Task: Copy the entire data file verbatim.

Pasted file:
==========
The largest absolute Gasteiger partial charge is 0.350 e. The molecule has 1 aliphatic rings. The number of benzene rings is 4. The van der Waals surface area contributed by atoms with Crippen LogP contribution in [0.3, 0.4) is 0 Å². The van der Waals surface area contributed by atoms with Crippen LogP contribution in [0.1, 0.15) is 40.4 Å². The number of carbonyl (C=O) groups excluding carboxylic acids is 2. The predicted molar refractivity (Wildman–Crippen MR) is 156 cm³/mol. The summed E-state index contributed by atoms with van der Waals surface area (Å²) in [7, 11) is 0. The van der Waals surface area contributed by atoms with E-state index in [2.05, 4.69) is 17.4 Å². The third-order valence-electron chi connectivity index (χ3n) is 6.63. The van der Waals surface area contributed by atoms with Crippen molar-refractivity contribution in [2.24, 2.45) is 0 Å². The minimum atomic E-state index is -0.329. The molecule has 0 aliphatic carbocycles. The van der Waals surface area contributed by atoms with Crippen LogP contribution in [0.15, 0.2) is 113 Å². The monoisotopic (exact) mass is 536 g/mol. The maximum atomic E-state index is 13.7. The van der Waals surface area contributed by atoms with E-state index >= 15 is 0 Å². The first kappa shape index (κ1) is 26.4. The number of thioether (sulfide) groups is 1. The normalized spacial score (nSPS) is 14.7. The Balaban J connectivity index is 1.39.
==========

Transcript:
The largest absolute Gasteiger partial charge is 0.350 e. The molecule has 1 aliphatic rings. The number of benzene rings is 4. The van der Waals surface area contributed by atoms with Crippen LogP contribution in [0.3, 0.4) is 0 Å². The van der Waals surface area contributed by atoms with Crippen LogP contribution in [0.1, 0.15) is 40.4 Å². The number of carbonyl (C=O) groups excluding carboxylic acids is 2. The predicted molar refractivity (Wildman–Crippen MR) is 156 cm³/mol. The summed E-state index contributed by atoms with van der Waals surface area (Å²) in [7, 11) is 0. The van der Waals surface area contributed by atoms with E-state index in [2.05, 4.69) is 17.4 Å². The third-order valence-electron chi connectivity index (χ3n) is 6.63. The van der Waals surface area contributed by atoms with Crippen molar-refractivity contribution in [2.24, 2.45) is 0 Å². The minimum atomic E-state index is -0.329. The molecule has 0 aliphatic carbocycles. The van der Waals surface area contributed by atoms with Crippen LogP contribution in [0.15, 0.2) is 113 Å². The monoisotopic (exact) mass is 536 g/mol. The maximum atomic E-state index is 13.7. The van der Waals surface area contributed by atoms with E-state index >= 15 is 0 Å². The first kappa shape index (κ1) is 26.4. The number of thioether (sulfide) groups is 1. The normalized spacial score (nSPS) is 14.7. The Balaban J connectivity index is 1.39.